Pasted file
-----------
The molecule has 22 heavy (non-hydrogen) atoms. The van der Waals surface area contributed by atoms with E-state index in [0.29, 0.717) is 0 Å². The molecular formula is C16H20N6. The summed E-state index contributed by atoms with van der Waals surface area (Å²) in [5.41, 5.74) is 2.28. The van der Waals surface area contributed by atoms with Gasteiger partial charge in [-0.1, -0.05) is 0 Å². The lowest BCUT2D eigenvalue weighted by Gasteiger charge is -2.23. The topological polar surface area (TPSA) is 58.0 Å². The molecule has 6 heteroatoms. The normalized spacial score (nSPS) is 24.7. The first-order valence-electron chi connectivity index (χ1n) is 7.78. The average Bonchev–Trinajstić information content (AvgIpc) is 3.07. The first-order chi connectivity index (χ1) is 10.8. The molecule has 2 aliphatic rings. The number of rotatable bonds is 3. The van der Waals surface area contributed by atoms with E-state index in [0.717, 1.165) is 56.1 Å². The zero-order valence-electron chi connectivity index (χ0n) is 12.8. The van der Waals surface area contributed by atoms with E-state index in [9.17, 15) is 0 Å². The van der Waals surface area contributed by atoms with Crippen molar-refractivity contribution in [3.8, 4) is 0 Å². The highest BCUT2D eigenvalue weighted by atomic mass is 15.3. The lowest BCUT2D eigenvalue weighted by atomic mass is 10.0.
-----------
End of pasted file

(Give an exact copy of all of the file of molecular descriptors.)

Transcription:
The molecule has 22 heavy (non-hydrogen) atoms. The van der Waals surface area contributed by atoms with E-state index in [0.29, 0.717) is 0 Å². The molecular formula is C16H20N6. The summed E-state index contributed by atoms with van der Waals surface area (Å²) in [5.41, 5.74) is 2.28. The van der Waals surface area contributed by atoms with Gasteiger partial charge in [-0.1, -0.05) is 0 Å². The lowest BCUT2D eigenvalue weighted by Gasteiger charge is -2.23. The topological polar surface area (TPSA) is 58.0 Å². The molecule has 6 heteroatoms. The normalized spacial score (nSPS) is 24.7. The first-order valence-electron chi connectivity index (χ1n) is 7.78. The average Bonchev–Trinajstić information content (AvgIpc) is 3.07. The first-order chi connectivity index (χ1) is 10.8. The molecule has 2 aliphatic rings. The number of rotatable bonds is 3. The van der Waals surface area contributed by atoms with E-state index in [0.717, 1.165) is 56.1 Å². The zero-order valence-electron chi connectivity index (χ0n) is 12.8. The van der Waals surface area contributed by atoms with E-state index in [9.17, 15) is 0 Å². The van der Waals surface area contributed by atoms with Crippen molar-refractivity contribution in [3.8, 4) is 0 Å². The highest BCUT2D eigenvalue weighted by atomic mass is 15.3. The lowest BCUT2D eigenvalue weighted by atomic mass is 10.0.